TEHRAN, Young Journalists Club (YJC) - Over two dozen people were killed and more than 40 wounded on Monday after a Taliban-claimed car bomb attack struck a bus transporting government employees through a Shia neighborhood in the Afghan capital, Kabul.
The bus was struck as it passed through a busy area of the capital that is home to many Shia Hazara, a persecuted ethnic community.
Multiple bodies and wounded people in the street, surrounded by shattered glass as security forces cordoned off the area.
The bus’s charred remains were left smoking in the middle of the road as the wounded were rushed to hospitals in ambulances as well as private cars and taxis.
“It was a huge explosion, my house nearly collapsed,” AFP quoted a neighborhood resident who gave his name as Mostafa, adding that the street was “filled with human flesh and blood.”
“It was horrible,” said shopkeeper Momin, adding, “It is a crowded area, many of my friends and other shopkeepers are either killed or wounded.”
Taliban claimed responsibility for the blast.
Monday’s attack in Kabul came as the Hazara community had planned to hold a protest in the same neighborhood to mark the one-year anniversary of twin bombings that killed over 80 people in an attack claimed by the Takfiri Daesh terrorist group against the Shia community.
One year ago, a massive bomb blast killed at least 84 people, most of them Shia Hazaras, as they were holding a rally to demand better life conditions.
Also in mid-June, Takfiri terrorists killed several people and wounded several others in a bomb attack on a Shia mosque in Kabul. The casualties were caused after an assailant detonated his explosives when he was prevented from entering al-Zahra mosque in western Kabul. Daesh claimed responsibility for the attack.
In November, 2016, a bomber had blown himself up inside a Shia mosque in Kabul, killing at least 27 people and wounding dozens of others. The explosion happened at the Baqir-ul-uloom mosque in the Darul Aman area as people gathered for a religious ceremony.
Afghanistan is still suffering from insecurity and violence years after the US and its allies invaded the country in 2001 as part of Washington’s so-called war on terror. The military invasion removed the Taliban from power, but militancy still rages on in the country.
Hazara Shia community remains constant target in Pakistan
The latest attack on Shia Hazara community in the Afghan capital came days after heavily-armed gunmen riding on motorcycles shot dead at least four members of a Shia family and their driver in southwestern Pakistan.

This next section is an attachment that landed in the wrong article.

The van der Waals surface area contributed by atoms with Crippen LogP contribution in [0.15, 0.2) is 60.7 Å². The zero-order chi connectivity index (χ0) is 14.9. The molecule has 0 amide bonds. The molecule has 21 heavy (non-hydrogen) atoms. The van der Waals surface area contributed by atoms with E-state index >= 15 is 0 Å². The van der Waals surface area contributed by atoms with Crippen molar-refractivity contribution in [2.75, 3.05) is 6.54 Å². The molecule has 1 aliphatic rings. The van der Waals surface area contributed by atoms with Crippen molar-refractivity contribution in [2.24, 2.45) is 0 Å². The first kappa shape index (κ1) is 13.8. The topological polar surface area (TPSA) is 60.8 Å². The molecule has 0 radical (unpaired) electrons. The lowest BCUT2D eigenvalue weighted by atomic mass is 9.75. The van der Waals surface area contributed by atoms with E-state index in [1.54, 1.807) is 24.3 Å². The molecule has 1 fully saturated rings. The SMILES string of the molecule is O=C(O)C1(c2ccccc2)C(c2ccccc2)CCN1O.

The casualties were caused after gunmen sprayed bullets at the vehicle of the Hazara Shia family travelling to the southern port city of Karachi as they passed through Choto, a town about 40 kilometers (25 miles) south of the Balochistan provincial capital, Quetta.
Militants shoot dead four members of Shia family in southwestern Pakistan
Quetta, the largest city of Balochistan, has seen several bombings and shooting attacks over the past years. A large number of Shia Muslims have been killed in the attacks there.
Two militant attacks against the Shia Hazara community in Quetta killed nearly 200 people in early 2013.
It is believed that since the early 1990s until 2012, over 4,000 Pakistani Shias had been murdered in attacks, and at a pace which has rapidly accelerated in recent years.
Shias make up about one third of Pakistan's population of nearly 200 million.
Critics blame the Pakistani government and some elements within intelligence services for unwillingness to protect Shia Muslims and moderate Sunnis across the violence-wracked country.
International organizations and rights groups have urged the Pakistani government to take decisive action against the forces involved in the targeted killings.
Security has been a main issue for Shias since thousands of them have been killed as a result of militancy and hate attacks over the past decade.
In recent months, the Daesh Takfiri terrorist group, which is wreaking havoc mainly in Iraq and Syria, has been making inroads in Pakistan and Afghanistan through alliances with local militant outfits.